ONE year ago major changes to the A38 were given the green light as part of a bid to drastically improve the accident-plagued dual carriageway.
Twelve months on and, with the measures now in place, safety is still paramount for all the people, politicians and agencies that joined forces to bring about change.
The raft of measures between Barton under Needwood and Branston included a 60mph speed limit and the closure of controversial gaps in the central reservation.
The safety plans were nearly abandoned earlier this year after just three people objected to the changes as it would have meant they would have to spend more money on fuel and have longer journeys to reach their homes.
These objections were thrown out by highways chiefs and the green light was given, much to the delight of campaigners which included police chiefs and the fire service.
Andrew Griffiths, Burton's MP and the man who spearheaded the move for change, said: "It is as simple as this – the roads are safer as a result of the move to close off these death traps.
"The onus is still on the likes of Staffordshire Police to make sure these measures are being followed.
"Drivers also need to continue to step up to the plate and make sure they follow the new measures as well."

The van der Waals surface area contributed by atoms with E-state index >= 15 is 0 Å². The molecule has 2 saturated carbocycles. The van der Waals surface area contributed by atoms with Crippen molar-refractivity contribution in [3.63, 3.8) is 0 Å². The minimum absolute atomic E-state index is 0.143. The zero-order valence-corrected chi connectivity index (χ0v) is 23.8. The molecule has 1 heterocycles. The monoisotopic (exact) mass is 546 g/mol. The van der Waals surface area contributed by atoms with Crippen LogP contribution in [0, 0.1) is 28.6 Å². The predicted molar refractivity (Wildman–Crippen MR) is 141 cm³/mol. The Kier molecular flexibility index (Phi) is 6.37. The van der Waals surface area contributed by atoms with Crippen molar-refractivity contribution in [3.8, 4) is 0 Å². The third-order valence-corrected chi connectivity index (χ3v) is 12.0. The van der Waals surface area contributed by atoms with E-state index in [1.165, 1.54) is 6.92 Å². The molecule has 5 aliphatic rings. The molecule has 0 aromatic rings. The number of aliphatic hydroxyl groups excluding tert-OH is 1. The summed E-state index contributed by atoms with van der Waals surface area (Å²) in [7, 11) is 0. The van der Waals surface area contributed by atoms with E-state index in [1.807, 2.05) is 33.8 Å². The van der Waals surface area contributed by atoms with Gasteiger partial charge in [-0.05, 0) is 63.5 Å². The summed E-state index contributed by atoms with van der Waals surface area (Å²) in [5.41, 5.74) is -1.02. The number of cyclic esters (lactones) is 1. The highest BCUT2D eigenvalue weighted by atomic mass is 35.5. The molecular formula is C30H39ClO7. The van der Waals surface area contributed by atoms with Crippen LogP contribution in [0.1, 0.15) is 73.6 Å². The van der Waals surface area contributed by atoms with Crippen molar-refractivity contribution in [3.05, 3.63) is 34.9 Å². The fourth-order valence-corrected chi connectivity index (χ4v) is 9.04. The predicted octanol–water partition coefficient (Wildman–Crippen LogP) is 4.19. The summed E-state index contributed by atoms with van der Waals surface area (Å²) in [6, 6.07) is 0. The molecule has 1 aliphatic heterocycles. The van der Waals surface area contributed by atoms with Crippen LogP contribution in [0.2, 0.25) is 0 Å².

The work was put in place following the tragic deaths of two sisters in 2012.
Parveen Kauser and Raheela Altaf were killed in a head-on collision on Friday, April 27.
Six other people were injured in the accident on the northbound carriageway of the A38, just before the Branston junction near Marley Tiles.
It later emerged that the sisters were trying to turn, using one of several hazardous gaps in the central reservation of the carriageway.
Only days after the tragedy, Burton's MP Andrew Griffiths joined forces with the Mail to launch a campaign urging the Government to review A38 safety and to push for major improvements to be made.
The bid was backed by the East Staffordshire Local Strategic Partnership, which includes East Staffordshire Borough Council, Staffordshire County Council, Burton and South Derbyshire College and bosses at Burton's Queen's Hospital.
Steve Maskrey, chief inspector of the East Staffordshire Policing Team, said: "I remember speaking to the officers involved with the crash that saw two sisters lose their life on this road and saw a renewed effort to make changes to improve safety on the road.
"It had a massive impact on the officers and for them, and for the family of those who died, I wanted to push through the changes that are in place.
"During investigations afterwards, it became clear that the closure of central reservation gaps and a speed limit reduction would make a massive impact.
"It was very simple – the road needed these improvements and then it would be safer to everyone who uses the A38."
This comes as Staffordshire County Council revealed that roads in Burton are the safest since records began 30 years ago – according to the latest figures from the Department for Transport.
The latest figures now put Staffordshire's roads among the top three safest in the country.
Speaking on behalf of the Staffordshire Safer Roads Partnership, Mark Winnington, cabinet member for economy and infrastructure with Staffordshire County Council, said: "Keeping our roads safe is a key priority and while we are pleased with the huge reductions in the past 30 years, we aren't complacent and every accident where someone is killed or injured is one too many.
"We will continue to work hard to continue to help keep the roads as safe as possible for drivers in the area."